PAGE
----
Through Women’s Enterprises International, Sequim Rotarians Mary Jane Apple and Andrea Gilles are helping to purchase water cisterns in Kenya.

Through Women’s Enterprises International, Sequim Rotarians Mary Jane Apple and Andrea Gilles are helping to purchase water cisterns in Kenya.

Sequim Rotarians help Kenyans get water cisterns

SEQUIM — Rotarians Mary Jane Apple and Andrea Gilles recently returned from a two-week trip to the Makueni region, southeast of Nairobi, Kenya, to assist in the installation of water cisterns.

Tonight, Apple and Gilles will have a wine and food tasting fundraiser at 6 p.m. at Apple’s home, 234 Osprey Lane.

The women pay their own expenses, so 100 percent of all funds raised goes toward the purchase of a cistern. Donations payable to WEIcan be sent to Andrea Gilles, Professional Real Estate, 329 S. Sequim Ave., Sequim, WA 98382.

For more information, call either Apple at 360-460-5297 or Gilles at 360-808-3306.

Demirus, a widow, and Dorothy, a mother of 10 and a small farmer, were two of the 15 women receiving cisterns on this trip.

Apple and Gilles already have commitments for two cisterns from Sequim Sunrise Rotary and one cistern from King’s Way Foursquare Church for their 2017 trip.

Further fundraising events are being planned.

A several-hour journey from Nairobi, the Makueni region is rural and arid, except during the monsoon season. Without means to collect and safely store the rain, needed water is lost. Every morning before sunrise, women and children walk for 6 miles to the nearest river to fetch water.

When the river runs dry, it takes the women at least another hour or two to dig into the dry riverbed in search of drinking water. Subject to debris and animal waste, this water is not sanitary.

Once they fill in their 5-gallon jerry cans, they strap them on their backs and return home. Most women spend at least six hours a day fetching water. Theirs is a life of basic survival.

The U.S. team helped Kenyan women construct 15 concrete water tank bases at their homesteads and gifted some of them with water storage tanks. Each tank measures about 7.5 feet high with a storage capacity of 2,200 gallons.

The 2016 trip was organized by Women’s Enterprises International (WEI), a not-for-profit organization based in Seattle (www.womensenterprises.org).

Apple heard of WEI while attending a conference in Seattle. WEI is partnering with 36 women groups, including Dorothy’s group, through solidarity groups, group-based micro-savings and project-based incentives.

Two women founded WEI in 1999: an American executive and a Kenyan experienced in community development. Since its inception, WEI has organized 17 work team trips to Kenya, bought more than 200 water storage tanks for poor rural households and directly impacted more than 8,000 lives.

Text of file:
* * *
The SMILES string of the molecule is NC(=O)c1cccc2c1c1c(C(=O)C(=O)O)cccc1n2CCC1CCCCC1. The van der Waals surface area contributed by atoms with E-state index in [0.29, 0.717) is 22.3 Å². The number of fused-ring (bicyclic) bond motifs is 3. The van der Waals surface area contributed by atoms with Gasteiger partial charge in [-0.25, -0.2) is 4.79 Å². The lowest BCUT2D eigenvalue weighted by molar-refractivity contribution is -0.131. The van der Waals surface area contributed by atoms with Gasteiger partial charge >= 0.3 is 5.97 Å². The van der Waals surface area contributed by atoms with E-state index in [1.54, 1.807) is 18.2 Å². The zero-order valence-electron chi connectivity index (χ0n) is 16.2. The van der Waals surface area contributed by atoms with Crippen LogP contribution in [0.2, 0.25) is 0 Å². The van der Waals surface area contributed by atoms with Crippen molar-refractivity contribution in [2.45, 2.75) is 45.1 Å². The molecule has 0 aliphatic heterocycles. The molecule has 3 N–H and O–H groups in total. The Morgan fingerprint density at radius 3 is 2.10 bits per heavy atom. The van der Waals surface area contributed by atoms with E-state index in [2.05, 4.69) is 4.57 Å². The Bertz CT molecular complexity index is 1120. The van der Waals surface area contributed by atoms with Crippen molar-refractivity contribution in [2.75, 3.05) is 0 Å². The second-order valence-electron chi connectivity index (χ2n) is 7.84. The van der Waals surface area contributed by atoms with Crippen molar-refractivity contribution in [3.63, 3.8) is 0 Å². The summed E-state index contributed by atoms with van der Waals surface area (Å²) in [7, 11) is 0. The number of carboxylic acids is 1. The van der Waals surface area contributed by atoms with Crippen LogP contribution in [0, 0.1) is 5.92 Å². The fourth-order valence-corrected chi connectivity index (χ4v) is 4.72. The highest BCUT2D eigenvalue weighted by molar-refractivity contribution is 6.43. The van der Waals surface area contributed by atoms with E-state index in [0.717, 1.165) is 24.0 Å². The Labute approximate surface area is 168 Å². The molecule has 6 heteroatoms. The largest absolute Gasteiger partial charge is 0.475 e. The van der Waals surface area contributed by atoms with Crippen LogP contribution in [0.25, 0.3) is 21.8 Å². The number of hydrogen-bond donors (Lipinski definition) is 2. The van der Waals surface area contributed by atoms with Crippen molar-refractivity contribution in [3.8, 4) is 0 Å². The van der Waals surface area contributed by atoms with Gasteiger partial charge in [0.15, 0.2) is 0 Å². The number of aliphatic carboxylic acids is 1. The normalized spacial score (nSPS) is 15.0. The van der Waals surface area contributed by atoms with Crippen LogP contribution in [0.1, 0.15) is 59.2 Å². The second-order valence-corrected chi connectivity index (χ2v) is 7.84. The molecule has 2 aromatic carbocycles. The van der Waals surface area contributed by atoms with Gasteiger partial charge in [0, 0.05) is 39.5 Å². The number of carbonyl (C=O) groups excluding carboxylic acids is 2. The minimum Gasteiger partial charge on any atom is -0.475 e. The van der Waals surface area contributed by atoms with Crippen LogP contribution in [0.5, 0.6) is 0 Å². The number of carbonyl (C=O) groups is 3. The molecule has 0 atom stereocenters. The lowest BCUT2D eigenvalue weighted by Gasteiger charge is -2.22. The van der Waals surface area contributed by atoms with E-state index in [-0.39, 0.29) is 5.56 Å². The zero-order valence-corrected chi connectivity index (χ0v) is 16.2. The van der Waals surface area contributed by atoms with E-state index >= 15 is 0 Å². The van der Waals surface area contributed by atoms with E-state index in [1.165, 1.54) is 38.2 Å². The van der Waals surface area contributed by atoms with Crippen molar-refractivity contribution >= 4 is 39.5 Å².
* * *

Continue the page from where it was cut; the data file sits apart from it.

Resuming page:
WEI’s mission is “[reaching] across cultures to transform lives and communities by partnering with women’s groups, empowering and equipping women to break the cycle of poverty and live into their God-given potential.”

WEI assists women in forming groups to work together and save toward a common goal. In the Makueni region, the goal is to obtain a 2,640-gallon water cistern.

According to the organization, the cost of the cistern, a base, a collection system that attaches to the roof and delivery is $1,400. Manufactured in Kenya, the cisterns are anti-microbial and, if used sparingly by a family, will store enough water for a year. Two cisterns enable a family to also raise animals and use for agriculture.

Once the cost of the cistern and its delivery is reached, the group chooses a member to receive it. WEI then matches the funds to buy an additional tank for the group and again the women determine which family receives the second tank.

In 2016, Apple and Gilles raised enough donations from Sequim businesses, organizations and residents to purchase 10 cisterns.

Gilles was particularly struck by the women’s strength, faith and hope for the future and how water storage tanks were transforming lives in rural Kenya.

“Despite most families not having clean piped water and running faucets, these women work together for a common goal and are able to give their children education and hope that life can be better. I saw these women give to orphans and a deaf school as a common goal in helping those even less fortunate than themselves,” she said.

“It has been inspiring to see Mary Jane, Andrea and all of their Rotary members join together in such creative and fun ways to raise funds and partner with the women’s groups in Kenya. They truly are champions on behalf of the hard and transformational work our partner women’s group strive for,” said WEI Executive Director Jordan Cañas Ramsay.

Without means to collect and safely store rainwater, it is lost. Every morning before sunrise, women and children walk for 6 miles to the nearest river to fetch water.

Without means to collect and safely store rainwater, it is lost. Every morning before sunrise, women and children walk for 6 miles to the nearest river to fetch water.

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